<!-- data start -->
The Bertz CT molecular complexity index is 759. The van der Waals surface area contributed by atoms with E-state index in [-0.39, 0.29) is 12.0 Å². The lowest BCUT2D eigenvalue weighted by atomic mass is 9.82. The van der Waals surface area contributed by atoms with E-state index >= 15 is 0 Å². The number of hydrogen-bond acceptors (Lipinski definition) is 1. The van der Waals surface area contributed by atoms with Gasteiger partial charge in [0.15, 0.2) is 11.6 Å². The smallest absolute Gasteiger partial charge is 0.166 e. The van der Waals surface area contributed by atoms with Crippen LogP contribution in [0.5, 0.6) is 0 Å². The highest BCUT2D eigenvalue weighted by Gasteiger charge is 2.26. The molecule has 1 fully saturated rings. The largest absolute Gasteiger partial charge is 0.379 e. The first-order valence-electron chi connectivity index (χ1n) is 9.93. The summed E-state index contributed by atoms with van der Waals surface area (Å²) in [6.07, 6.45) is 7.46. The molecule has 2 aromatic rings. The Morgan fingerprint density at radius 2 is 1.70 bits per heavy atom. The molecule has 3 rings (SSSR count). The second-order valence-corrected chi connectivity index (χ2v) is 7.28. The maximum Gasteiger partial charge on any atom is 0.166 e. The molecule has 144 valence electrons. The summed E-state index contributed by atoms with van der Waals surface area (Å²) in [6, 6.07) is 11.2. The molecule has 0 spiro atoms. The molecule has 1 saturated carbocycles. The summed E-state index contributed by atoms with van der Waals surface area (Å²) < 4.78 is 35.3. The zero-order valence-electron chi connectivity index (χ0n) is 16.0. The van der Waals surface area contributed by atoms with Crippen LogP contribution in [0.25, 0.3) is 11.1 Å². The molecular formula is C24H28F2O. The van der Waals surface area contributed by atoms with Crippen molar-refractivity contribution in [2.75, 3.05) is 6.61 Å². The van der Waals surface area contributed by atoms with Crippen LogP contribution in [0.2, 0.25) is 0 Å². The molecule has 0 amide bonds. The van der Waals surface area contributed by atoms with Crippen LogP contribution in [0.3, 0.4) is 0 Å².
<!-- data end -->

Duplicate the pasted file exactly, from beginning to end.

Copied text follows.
The Bertz CT molecular complexity index is 759. The van der Waals surface area contributed by atoms with E-state index in [-0.39, 0.29) is 12.0 Å². The lowest BCUT2D eigenvalue weighted by atomic mass is 9.82. The van der Waals surface area contributed by atoms with E-state index >= 15 is 0 Å². The number of hydrogen-bond acceptors (Lipinski definition) is 1. The van der Waals surface area contributed by atoms with Gasteiger partial charge in [0.15, 0.2) is 11.6 Å². The smallest absolute Gasteiger partial charge is 0.166 e. The van der Waals surface area contributed by atoms with Crippen LogP contribution in [0.5, 0.6) is 0 Å². The highest BCUT2D eigenvalue weighted by Gasteiger charge is 2.26. The molecule has 1 fully saturated rings. The largest absolute Gasteiger partial charge is 0.379 e. The first-order valence-electron chi connectivity index (χ1n) is 9.93. The summed E-state index contributed by atoms with van der Waals surface area (Å²) in [6.07, 6.45) is 7.46. The molecule has 2 aromatic rings. The Morgan fingerprint density at radius 2 is 1.70 bits per heavy atom. The molecule has 3 rings (SSSR count). The second-order valence-corrected chi connectivity index (χ2v) is 7.28. The maximum Gasteiger partial charge on any atom is 0.166 e. The molecule has 144 valence electrons. The summed E-state index contributed by atoms with van der Waals surface area (Å²) in [6, 6.07) is 11.2. The molecule has 0 spiro atoms. The molecule has 1 saturated carbocycles. The summed E-state index contributed by atoms with van der Waals surface area (Å²) < 4.78 is 35.3. The zero-order valence-electron chi connectivity index (χ0n) is 16.0. The van der Waals surface area contributed by atoms with Crippen LogP contribution in [0.25, 0.3) is 11.1 Å². The molecular formula is C24H28F2O. The van der Waals surface area contributed by atoms with Crippen molar-refractivity contribution in [2.75, 3.05) is 6.61 Å². The van der Waals surface area contributed by atoms with Crippen LogP contribution in [0.2, 0.25) is 0 Å². The molecule has 0 amide bonds. The van der Waals surface area contributed by atoms with Crippen LogP contribution in [0.3, 0.4) is 0 Å².